Celebrating the Banshees’ first 45 and the life and times of Siouxsie Sioux, my erstwhile neighbour in rural France and, if the stars are in alignment, possibly the Pet Shop Boys’ next disco diva
As the Sex Pistols’ raucous reputation spread throughout Britain during 1976, so did that of their most flamboyant followers. Among the first to take up the cause of the burgeoning punk band were the so-called Bromley Contingent; a loose ensemble of outrageously attired suburban misfits from the outer fringes of south-east London. Music and fashion-obsessed, the late teens revelled in the affected alienation and otherness they’d learned from arty outsider glam acts such as David Bowie and Roxy Music.
Sometimes feared, though more often regarded with envy and suspicion, the notorious fashionistas, who included William Broad (the soon to be Billy Idol), Susan Ballion and Steven Bailey among their number, were mythologised in the music press to such an extent that Melody Maker named them Group Of The Year in their Christmas round-up, without even releasing a note.
The first stirrings of camaraderie among the decadents of North Kent had come on 20 September 1975, when Bromley-based peacock Bailey (the soon to be Steven Severin, new name nicked from the Velvet Underground’s Venus In Furs) met a mermaid attired 18-year-old Ballion, an Emma Peel-inspired fantasist from nearby Chislehurst, during the intermission at Roxy Music’s Siren show at Wembley Arena. The common currency was clothes. Lots and lots of clothes, and as outré as possible.
In true female style icon form, Ballion (her father was a Walloon from the French-speaking part of Belgium), she tended to frequent gay clubs in her teens, right around the time she had dropped out of high school.
An early innovator, her fashionable flair blended right in with the underground club scene, and she soon became a recognizable figure within the circuit, particularly her Egypt-inspired eye makeup and black lipstick staking out the baroque Goth territory she would conquer in just a few short years, Susan developed that further into her own fashion-forward style of Nazi shock and Westwood bondage attire, evolving into her glorious nom de guerre, the so-called priestess of punk, Siouxsie Sioux.
By 19, Siouxsie already stood out as one of the Sex Pistols’ dedicated followers. With an initial line up featuring future Pistol Sid Vicious and guitarist extraordinaire Marco Pirroni (who would go on to be Adam Ant’s constant collaborator through the ‘80s and ‘90s), the band that sprang from the belly of the Contingent named themselves Siouxsie And The Banshees. Despite not having written any songs, in September ’76 they debuted their strange cacophony in spectacularly improvised fashion at the London’s legendary 100 Club Punk Special.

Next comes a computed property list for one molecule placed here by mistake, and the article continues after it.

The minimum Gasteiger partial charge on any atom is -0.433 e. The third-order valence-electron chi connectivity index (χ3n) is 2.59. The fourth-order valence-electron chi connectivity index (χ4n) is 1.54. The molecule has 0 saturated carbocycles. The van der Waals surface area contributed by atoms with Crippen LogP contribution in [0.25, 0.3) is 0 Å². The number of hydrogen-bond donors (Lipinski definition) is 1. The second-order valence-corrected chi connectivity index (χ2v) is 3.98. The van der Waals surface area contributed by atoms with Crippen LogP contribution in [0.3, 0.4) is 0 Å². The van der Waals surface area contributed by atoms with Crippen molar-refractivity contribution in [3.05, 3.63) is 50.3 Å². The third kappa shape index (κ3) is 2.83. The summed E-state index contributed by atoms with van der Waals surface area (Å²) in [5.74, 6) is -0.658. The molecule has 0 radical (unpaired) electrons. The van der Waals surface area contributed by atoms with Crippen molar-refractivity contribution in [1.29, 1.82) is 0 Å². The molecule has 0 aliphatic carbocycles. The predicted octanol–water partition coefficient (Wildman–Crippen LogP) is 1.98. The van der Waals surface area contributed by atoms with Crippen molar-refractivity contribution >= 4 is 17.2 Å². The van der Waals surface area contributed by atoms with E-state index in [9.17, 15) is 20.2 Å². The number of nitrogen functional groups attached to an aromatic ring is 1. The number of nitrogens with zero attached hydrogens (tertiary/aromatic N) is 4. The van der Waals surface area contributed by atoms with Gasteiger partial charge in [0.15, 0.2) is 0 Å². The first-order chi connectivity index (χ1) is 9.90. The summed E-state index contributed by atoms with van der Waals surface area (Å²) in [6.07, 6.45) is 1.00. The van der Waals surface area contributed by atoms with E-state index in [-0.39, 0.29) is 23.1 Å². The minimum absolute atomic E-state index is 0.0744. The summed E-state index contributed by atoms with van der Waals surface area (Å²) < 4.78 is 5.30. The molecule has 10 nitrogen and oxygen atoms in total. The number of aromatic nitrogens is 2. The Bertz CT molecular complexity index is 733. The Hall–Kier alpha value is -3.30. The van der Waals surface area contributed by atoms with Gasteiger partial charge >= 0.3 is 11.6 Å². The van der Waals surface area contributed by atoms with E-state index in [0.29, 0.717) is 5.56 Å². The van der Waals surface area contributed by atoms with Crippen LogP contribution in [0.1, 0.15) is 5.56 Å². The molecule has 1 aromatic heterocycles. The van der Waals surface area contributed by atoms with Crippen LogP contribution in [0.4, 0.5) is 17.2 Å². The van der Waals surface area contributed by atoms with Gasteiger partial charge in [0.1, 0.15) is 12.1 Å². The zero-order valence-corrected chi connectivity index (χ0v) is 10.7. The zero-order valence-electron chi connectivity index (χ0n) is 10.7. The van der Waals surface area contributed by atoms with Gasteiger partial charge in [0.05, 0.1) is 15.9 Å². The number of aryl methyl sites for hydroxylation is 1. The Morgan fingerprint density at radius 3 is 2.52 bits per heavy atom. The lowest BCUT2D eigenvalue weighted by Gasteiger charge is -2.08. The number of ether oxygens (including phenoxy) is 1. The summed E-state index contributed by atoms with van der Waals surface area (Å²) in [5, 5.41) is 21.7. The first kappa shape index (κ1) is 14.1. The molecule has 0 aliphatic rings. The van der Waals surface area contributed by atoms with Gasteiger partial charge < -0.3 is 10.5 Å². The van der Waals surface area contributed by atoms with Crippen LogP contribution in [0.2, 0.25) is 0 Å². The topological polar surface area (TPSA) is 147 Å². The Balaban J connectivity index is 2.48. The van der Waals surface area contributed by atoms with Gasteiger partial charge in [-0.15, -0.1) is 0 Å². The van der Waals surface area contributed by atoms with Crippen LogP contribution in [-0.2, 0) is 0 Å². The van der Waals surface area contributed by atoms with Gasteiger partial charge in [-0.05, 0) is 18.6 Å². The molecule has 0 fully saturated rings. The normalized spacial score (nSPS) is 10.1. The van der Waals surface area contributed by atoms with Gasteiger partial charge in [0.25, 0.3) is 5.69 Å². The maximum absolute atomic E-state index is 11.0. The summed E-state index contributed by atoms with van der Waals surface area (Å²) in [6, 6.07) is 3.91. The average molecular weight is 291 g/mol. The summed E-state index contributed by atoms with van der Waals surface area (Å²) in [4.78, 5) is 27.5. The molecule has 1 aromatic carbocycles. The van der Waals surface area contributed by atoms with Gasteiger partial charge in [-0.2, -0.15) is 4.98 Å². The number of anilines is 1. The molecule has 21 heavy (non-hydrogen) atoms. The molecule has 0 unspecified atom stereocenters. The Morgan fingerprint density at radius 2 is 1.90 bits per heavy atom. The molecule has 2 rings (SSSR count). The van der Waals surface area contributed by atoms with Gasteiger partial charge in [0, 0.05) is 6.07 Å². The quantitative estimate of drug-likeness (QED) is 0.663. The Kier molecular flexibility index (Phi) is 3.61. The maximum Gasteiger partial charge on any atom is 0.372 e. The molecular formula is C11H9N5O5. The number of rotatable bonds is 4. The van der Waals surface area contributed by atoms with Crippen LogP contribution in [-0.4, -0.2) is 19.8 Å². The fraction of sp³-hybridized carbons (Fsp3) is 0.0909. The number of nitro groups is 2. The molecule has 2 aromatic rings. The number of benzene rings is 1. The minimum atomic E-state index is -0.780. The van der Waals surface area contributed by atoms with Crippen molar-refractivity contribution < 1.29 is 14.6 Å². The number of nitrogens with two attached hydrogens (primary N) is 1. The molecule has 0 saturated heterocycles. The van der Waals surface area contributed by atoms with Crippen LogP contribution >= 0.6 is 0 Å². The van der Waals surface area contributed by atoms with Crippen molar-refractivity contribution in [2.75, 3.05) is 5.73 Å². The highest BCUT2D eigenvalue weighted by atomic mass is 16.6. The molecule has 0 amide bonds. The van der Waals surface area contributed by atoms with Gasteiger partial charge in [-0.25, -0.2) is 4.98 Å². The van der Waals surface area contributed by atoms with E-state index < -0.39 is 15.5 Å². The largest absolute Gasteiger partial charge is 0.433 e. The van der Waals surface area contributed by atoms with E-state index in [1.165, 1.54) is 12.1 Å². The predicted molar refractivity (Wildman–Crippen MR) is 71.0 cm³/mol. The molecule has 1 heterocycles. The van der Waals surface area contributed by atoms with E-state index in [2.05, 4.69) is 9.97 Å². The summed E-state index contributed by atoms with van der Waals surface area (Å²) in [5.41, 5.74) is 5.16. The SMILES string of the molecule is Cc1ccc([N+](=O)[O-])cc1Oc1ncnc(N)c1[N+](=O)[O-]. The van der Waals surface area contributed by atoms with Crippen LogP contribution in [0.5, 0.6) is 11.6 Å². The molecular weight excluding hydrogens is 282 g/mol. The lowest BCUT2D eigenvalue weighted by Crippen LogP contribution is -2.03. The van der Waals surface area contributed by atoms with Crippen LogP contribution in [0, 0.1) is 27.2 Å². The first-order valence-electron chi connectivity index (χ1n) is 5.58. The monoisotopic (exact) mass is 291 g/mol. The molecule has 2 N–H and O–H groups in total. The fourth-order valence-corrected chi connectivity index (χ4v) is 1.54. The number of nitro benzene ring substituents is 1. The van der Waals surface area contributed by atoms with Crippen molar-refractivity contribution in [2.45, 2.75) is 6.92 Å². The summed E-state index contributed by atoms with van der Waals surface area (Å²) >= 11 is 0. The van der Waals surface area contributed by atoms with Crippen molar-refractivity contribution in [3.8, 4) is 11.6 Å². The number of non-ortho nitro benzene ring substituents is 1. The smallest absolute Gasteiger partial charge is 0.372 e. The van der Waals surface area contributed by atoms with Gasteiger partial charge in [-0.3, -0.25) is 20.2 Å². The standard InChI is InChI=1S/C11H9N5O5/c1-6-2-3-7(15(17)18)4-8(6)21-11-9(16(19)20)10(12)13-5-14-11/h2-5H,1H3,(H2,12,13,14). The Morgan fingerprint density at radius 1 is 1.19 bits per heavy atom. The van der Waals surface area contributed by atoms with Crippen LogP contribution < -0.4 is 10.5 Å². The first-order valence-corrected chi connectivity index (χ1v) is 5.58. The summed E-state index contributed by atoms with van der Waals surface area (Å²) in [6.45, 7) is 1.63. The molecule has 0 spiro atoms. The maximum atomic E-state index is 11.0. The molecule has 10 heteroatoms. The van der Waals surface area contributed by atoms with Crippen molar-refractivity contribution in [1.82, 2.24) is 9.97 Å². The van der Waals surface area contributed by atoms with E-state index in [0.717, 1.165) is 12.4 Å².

Highlight? Just the one: their entire set consisted of a savagely shrill 20-minute rendition of The Lord’s Prayer, via snatches of Twist And Shout, Knocking On Heaven’s Door, and Deutschland, Deutschland über alles. After one last minimal drum beat from Sid, the provocateurs walked offstage into punk myth: Anyone Can Do It.
Show promoter Ron Watts called it “performance art,” and not in a good way. Still, he’s dead. Audience member Michelle Brigandage was rather more enthused, and takes up the story:
“People don’t really realise how absolutely boring and tedious Britain was in the early 70’s, how the Sixties dreams of revolution had died and left a vacuum. Also, it was a lot easier for me to get to gigs because I lived in a suburb of London. The atmosphere at the 100 Club Punk Festival was electric.
“We’d seen the Pistols several times before, and The Clash, they had five members then – Keith Levine was their guitarist for a while. Dreadful bands used to support them like the Suburban Studs – they were dreadful – we nearly walked out before the Pistols came on!. They brought a dead pig’s head out on stage – so you see people were already trying to latch on to this new feeling but getting it terribly wrong.
“It was an incredible two nights but it was marred by the glass throwing incident, which Sid was later blamed for. My cousin and I got small bits of glass showering over us into our face but it was a friend I’d met at the Blitz – Cherry – I think that was her name, who got it straight in the eye. It blinded her in one eye and I think she was going to be an artist and that put paid to that. So obviously the atmosphere changed suddenly. There was blood, screaming, crying and ambulances. It calmed down after she was taken away but everybody started to leave and Siouxsie stood on the stairs and asked people to stay and watch the Buzzcocks! We couldn’t coz we had a train to catch to get back home. Should have stayed to see them – it was Howard Devoto.”